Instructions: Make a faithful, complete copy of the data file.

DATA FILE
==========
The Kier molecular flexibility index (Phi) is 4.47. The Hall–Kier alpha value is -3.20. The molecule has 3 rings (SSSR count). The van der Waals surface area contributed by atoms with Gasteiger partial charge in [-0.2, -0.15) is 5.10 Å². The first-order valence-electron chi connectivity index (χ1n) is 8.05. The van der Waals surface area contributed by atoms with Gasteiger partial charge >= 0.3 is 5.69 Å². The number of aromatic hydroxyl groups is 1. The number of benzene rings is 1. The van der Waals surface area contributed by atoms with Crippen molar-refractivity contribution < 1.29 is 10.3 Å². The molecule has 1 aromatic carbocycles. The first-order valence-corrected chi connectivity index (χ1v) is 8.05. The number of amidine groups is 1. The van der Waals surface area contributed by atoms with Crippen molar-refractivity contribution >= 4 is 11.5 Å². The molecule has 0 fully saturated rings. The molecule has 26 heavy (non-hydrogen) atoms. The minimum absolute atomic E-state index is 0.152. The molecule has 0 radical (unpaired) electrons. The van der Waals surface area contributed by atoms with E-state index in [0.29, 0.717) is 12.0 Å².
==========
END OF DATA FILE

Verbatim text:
The Kier molecular flexibility index (Phi) is 4.47. The Hall–Kier alpha value is -3.20. The molecule has 3 rings (SSSR count). The van der Waals surface area contributed by atoms with Gasteiger partial charge in [-0.2, -0.15) is 5.10 Å². The first-order valence-electron chi connectivity index (χ1n) is 8.05. The van der Waals surface area contributed by atoms with Gasteiger partial charge >= 0.3 is 5.69 Å². The number of aromatic hydroxyl groups is 1. The number of benzene rings is 1. The van der Waals surface area contributed by atoms with Crippen molar-refractivity contribution < 1.29 is 10.3 Å². The molecule has 1 aromatic carbocycles. The first-order valence-corrected chi connectivity index (χ1v) is 8.05. The number of amidine groups is 1. The van der Waals surface area contributed by atoms with Crippen molar-refractivity contribution >= 4 is 11.5 Å². The molecule has 0 fully saturated rings. The molecule has 26 heavy (non-hydrogen) atoms. The minimum absolute atomic E-state index is 0.152. The molecule has 0 radical (unpaired) electrons. The van der Waals surface area contributed by atoms with E-state index in [0.29, 0.717) is 12.0 Å².